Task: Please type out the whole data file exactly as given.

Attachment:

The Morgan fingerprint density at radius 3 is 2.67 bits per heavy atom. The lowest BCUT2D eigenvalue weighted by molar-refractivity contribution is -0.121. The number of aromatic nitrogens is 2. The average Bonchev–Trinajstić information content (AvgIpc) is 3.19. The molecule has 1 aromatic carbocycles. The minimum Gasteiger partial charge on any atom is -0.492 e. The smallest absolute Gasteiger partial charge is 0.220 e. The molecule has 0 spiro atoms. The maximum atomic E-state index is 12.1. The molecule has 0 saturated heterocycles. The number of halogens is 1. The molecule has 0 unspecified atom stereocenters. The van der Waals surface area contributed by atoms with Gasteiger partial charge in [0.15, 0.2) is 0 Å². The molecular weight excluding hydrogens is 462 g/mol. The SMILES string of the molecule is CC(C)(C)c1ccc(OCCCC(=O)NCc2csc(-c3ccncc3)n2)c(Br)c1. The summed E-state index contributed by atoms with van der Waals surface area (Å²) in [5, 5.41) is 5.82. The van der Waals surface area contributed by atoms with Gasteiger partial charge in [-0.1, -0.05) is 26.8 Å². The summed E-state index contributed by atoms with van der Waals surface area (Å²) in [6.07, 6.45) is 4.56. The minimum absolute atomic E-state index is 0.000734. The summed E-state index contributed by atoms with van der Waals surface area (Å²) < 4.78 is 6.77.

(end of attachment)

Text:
The Morgan fingerprint density at radius 3 is 2.67 bits per heavy atom. The lowest BCUT2D eigenvalue weighted by molar-refractivity contribution is -0.121. The number of aromatic nitrogens is 2. The average Bonchev–Trinajstić information content (AvgIpc) is 3.19. The molecule has 1 aromatic carbocycles. The minimum Gasteiger partial charge on any atom is -0.492 e. The smallest absolute Gasteiger partial charge is 0.220 e. The molecule has 0 spiro atoms. The maximum atomic E-state index is 12.1. The molecule has 0 saturated heterocycles. The number of halogens is 1. The molecule has 0 unspecified atom stereocenters. The van der Waals surface area contributed by atoms with Gasteiger partial charge in [0.15, 0.2) is 0 Å². The molecular weight excluding hydrogens is 462 g/mol. The SMILES string of the molecule is CC(C)(C)c1ccc(OCCCC(=O)NCc2csc(-c3ccncc3)n2)c(Br)c1. The summed E-state index contributed by atoms with van der Waals surface area (Å²) in [5, 5.41) is 5.82. The van der Waals surface area contributed by atoms with Gasteiger partial charge in [-0.1, -0.05) is 26.8 Å². The summed E-state index contributed by atoms with van der Waals surface area (Å²) in [6.07, 6.45) is 4.56. The minimum absolute atomic E-state index is 0.000734. The summed E-state index contributed by atoms with van der Waals surface area (Å²) < 4.78 is 6.77.